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What is a Problem Tree?

Smartpedia: The problem tree is a visual aid in the form of a tree that is used to analyse the causes and effects of problems in order to find suitable solutions.

Problem tree – getting to the bottom of the causes and effects of a problem

The problem tree is a cause-and-effect diagram in the form of a tree: the problem definition is located in the trunk of the tree, the roots visualise the causes of the problem and the branches represent the effects. The aim is to understand a problem in all its depth and breadth and to use this knowledge to identify one or more solutions that can be used to eliminate the causes and solve the problem.

Procedure for creating a problem tree

The procedure for creating a problem tree follows a clear process with

  • preparation,
  • implementation with identification of causes and definition of measures, and
  • follow-up.

In terms of content, this involves briefly describing the procedure for all those involved in the exchange, defining a timebox, naming and documenting the problem and determining the format for the exchange – e.g. brainstorming, reverse brainstorming or brainwriting.

This is followed by the actual exchange. Here, the moderator should ensure that all participants have their say and that all perspectives are documented. Once the causes and effects have been collected (and grouped if necessary), the causes are prioritised. What is the most important cause, which causes contribute significantly to the problem? Ideas for measures must be collected for these “central” causes, these must of course be prioritised again and a procedure for implementing the measures must be agreed.¹

The follow-up phase involves planning and implementing the agreed measures and monitoring their success. If the measures have the desired effect, the problem is solved; if they do not have the desired effect, alternative measures should be considered, planned and implemented if necessary.

Advantages and disadvantages of the problem tree

Visualising a problem with its causes and effects using a problem tree has several advantages:

  • The method is easy to understand and comprehend.
  • The method enables the grouping of causes – several aspects add up to one cause – and the grouping of effects.
  • The method allows the “free” collection of causes and effects, i.e. the participants in an exchange can give free rein to their perspectives and thoughts.

These advantages are offset by some disadvantages:

  • Although the visualisation of the problem tree is simple, it is only helpful to a limited extent, as it is difficult to directly assign a cause to an effect – e.g. by highlighting it in colour. If this assignment is not possible, why are the effects shown separately at all?
  • The presentation of several equally weighted effects that can be attributed to one cause is only possible via “detours”.
  • The more causes and effects there are, the more confusing the presentation becomes.
  • On the one hand, “free” association is an advantage, on the other hand, there may be a lack of structure, such as the Ishikawa diagram with the 8M method.²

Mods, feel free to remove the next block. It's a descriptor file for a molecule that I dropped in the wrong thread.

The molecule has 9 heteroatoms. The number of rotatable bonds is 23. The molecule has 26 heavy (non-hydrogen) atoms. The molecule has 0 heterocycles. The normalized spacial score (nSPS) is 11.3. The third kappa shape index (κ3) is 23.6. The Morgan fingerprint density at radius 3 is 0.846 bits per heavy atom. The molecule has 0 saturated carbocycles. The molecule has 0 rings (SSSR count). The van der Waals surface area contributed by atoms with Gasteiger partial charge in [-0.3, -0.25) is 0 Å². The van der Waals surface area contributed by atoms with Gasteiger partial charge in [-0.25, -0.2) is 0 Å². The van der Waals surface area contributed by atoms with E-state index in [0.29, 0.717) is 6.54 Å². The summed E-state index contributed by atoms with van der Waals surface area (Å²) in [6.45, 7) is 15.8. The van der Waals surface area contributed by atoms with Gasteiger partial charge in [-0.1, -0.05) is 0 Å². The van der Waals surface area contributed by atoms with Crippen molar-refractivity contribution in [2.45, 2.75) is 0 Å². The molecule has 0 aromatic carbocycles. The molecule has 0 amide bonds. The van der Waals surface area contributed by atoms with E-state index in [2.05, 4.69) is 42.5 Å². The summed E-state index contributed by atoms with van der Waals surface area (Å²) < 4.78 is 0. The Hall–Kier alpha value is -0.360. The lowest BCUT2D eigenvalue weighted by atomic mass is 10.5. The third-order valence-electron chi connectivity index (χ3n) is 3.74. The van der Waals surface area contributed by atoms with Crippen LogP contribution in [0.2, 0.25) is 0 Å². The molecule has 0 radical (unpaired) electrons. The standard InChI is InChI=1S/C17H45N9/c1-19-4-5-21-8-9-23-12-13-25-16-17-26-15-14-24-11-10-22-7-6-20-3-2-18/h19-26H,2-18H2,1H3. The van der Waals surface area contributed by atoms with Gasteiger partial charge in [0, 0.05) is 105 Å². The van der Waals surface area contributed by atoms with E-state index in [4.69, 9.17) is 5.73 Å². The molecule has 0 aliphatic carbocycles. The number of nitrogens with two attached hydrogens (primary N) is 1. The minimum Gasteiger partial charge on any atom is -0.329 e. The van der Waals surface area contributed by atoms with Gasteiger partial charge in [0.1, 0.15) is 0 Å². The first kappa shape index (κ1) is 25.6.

And last but not least: Understanding a problem with its causes and effects is very important for developments and projects. But it is only half the battle, because the real goal is to find a solution. And how do you visualise this solution?

Tips for using the problem tree

In addition to the already indirectly mentioned tip of using different coloured post-its or cards, there are two essential tips for using the problem tree:

  1. Define a solution tree parallel to the problem tree. This solution tree mirrors the problem tree and shows measures to eliminate or minimise the causes and compares positive and negative effects.
  2. Reverse the approach of the problem tree from the outset and formulate the problem positively as a solution. This eliminates the subsequent mapping of causes and measures and places the solution at the centre of the exchange right from the start. In addition, the reverse formulation breaks up ingrained thought patterns and promotes unexpected insights.

Of course, it makes sense to keep the created problem tree in order to be able to continuously develop it further if required, e.g. if new cause-effect relationships arise in the course of a project.

Problem tree - getting to the bottom of the causes and effects of a problem

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Impulse to discuss:

When does it make more sense in practice to simply use a table to collect causes and effects instead of a problem tree?


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[1] In theory, this often sounds easier than it is in practice. It can be useful to arrange a separate meeting to ensure that truly targeted and realistic measures are considered.

[2] The Ishikawa diagram is also a tool for systematically identifying and analysing the causes of problems and developing solutions. In contrast to the problem tree diagram, the Ishikawa diagram – which is reminiscent of fish bones – uses 8 predefined categories to identify causes in a structured way. Some places on the internet claim that the two cause-and-effect diagrams only differ visually – this statement should be treated with caution.

[3] The described reversal is also used in the headstand technique.

Here you can find a problem tree template for the online collaboration platform Miro.

And here you can find additional information from our Smartpedia section:

Smartpedia: What rules apply to brainstorming?

What rules apply to brainstorming?

Smartpedia: How does brainwriting work?

How does brainwriting work?